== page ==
There are circumstances, however, when there is no referrer data. People show up at your doorstep and you have no idea how that person got there. The main situations in which this happens are email programs, instant messages, some mobile applications, and whenever someone is moving from a secure site to a non-secure site.
This means that this vast trove of social traffic is essentially invisible to most analytics programs. I call it DARK SOCIAL. It shows up variously in programs as “direct” or “typed/bookmarked” traffic. That is not actually what is happening a lot of the time. Most of the time, someone Gchatted someone a link, or it came in on a big email distribution list, or your dad sent it to you.”
1. Dark social accounts for most of the sharing
When Madrigal first found out about dark social, he saw this:
Dark social is happening all over the world, all the time, and it is growing. According to Radiumone, dark social shares as a percentage of on-site shares jumped from 69% to 84% globally from 2014-2016. Facebook only accounts for 9% of the shares and all the other social media sites combined for 7%. That means dark social is not going anywhere!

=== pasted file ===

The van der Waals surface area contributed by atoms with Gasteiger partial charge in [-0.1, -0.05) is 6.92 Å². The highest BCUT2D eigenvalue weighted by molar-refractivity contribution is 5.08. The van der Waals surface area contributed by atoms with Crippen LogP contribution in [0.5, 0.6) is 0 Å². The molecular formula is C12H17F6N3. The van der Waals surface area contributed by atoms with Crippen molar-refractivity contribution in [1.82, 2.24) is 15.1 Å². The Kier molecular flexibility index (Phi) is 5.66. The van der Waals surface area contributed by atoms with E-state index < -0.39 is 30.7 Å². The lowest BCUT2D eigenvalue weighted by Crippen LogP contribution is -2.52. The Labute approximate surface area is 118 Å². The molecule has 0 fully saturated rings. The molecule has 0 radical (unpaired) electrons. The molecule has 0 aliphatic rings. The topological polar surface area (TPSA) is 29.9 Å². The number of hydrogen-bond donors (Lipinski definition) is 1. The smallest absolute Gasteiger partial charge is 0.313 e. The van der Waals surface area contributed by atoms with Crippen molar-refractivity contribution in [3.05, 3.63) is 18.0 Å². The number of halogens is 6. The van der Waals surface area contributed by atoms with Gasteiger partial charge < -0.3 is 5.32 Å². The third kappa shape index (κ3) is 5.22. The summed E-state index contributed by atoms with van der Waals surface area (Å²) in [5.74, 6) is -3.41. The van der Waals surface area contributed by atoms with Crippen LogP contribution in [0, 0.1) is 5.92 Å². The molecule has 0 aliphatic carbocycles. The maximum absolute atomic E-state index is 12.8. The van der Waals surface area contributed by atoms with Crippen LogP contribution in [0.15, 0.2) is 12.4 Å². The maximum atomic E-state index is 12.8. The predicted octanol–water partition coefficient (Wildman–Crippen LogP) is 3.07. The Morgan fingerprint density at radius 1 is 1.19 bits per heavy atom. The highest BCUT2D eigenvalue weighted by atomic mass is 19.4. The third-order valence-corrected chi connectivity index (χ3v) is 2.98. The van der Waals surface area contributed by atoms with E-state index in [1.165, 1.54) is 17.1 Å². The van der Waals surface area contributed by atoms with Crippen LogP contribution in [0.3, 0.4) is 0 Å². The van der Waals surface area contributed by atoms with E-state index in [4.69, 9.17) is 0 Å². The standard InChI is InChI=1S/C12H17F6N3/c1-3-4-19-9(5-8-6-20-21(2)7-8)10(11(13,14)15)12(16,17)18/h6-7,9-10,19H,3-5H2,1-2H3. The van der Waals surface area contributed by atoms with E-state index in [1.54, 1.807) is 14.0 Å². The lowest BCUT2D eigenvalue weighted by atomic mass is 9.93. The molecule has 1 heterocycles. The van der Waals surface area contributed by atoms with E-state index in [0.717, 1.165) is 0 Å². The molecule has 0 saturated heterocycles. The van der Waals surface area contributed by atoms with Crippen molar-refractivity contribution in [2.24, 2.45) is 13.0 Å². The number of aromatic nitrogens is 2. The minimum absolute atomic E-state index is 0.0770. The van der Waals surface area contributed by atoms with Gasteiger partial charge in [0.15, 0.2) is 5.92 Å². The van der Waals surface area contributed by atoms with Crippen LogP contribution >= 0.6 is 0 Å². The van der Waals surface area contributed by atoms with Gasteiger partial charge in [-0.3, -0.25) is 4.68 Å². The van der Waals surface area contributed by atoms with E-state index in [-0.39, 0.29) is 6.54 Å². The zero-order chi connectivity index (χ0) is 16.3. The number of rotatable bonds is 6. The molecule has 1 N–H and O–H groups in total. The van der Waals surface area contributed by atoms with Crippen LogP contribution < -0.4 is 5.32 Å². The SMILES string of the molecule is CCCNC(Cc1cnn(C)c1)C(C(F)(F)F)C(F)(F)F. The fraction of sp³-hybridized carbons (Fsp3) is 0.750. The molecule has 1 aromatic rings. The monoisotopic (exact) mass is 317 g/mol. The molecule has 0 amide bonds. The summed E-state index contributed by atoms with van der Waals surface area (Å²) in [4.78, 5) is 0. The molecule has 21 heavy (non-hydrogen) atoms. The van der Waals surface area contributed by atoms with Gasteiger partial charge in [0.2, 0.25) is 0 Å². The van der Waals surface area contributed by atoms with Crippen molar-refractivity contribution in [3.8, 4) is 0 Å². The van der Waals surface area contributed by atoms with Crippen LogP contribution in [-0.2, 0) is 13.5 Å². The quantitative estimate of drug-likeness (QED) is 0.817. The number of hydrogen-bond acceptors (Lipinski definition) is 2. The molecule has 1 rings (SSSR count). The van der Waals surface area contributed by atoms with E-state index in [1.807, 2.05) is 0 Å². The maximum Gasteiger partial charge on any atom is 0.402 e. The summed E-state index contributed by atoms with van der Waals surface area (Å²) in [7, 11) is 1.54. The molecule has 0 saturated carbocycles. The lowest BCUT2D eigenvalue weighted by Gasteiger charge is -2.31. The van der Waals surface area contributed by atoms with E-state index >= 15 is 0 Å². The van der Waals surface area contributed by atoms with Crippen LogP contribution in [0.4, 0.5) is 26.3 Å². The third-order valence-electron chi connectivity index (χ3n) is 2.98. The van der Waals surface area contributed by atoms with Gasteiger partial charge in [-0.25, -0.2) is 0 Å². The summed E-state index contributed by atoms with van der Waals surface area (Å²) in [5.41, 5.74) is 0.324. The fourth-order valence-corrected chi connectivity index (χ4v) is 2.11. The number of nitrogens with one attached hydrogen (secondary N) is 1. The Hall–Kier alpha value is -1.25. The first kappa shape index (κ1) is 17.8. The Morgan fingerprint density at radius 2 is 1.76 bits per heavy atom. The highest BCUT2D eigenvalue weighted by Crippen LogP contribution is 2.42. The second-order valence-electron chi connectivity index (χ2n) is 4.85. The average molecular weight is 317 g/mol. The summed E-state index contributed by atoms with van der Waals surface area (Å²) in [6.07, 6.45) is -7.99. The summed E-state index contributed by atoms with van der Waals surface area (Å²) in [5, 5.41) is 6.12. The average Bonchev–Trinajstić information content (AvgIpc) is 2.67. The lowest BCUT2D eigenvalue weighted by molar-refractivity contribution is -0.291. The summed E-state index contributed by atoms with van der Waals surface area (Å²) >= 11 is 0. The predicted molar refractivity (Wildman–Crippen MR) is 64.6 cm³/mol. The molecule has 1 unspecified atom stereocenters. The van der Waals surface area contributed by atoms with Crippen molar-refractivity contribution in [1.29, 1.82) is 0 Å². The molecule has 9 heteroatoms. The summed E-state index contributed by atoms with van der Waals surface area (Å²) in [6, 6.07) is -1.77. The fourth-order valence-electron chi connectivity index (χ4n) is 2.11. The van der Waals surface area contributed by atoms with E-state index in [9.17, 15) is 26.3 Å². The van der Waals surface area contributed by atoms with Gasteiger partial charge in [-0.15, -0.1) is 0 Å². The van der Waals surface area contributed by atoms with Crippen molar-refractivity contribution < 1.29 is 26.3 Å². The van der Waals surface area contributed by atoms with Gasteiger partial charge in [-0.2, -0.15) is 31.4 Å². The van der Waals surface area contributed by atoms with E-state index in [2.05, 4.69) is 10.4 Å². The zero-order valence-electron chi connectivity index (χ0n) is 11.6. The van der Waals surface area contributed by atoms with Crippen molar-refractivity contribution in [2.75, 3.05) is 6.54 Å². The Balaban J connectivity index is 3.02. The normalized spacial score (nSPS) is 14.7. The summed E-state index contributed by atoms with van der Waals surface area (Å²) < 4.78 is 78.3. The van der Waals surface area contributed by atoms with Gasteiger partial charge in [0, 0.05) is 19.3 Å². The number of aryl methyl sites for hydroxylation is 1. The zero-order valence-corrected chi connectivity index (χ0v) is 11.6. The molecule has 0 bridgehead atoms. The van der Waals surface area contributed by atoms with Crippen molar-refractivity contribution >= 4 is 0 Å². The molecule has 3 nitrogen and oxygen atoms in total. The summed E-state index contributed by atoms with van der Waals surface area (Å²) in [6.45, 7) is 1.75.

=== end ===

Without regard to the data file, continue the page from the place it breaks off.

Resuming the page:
2. You can avoid dark social by placing share buttons in your content
As Liddy says, you probably do have the most recognizable players covered, with share buttons ready to roll for Facebook, Twitter, G+, LinkedIn, and email. This is important but, as demonstrated, your audience is sharing via many other channels and mediums. That means you have to make it even easier to share across all of these channels.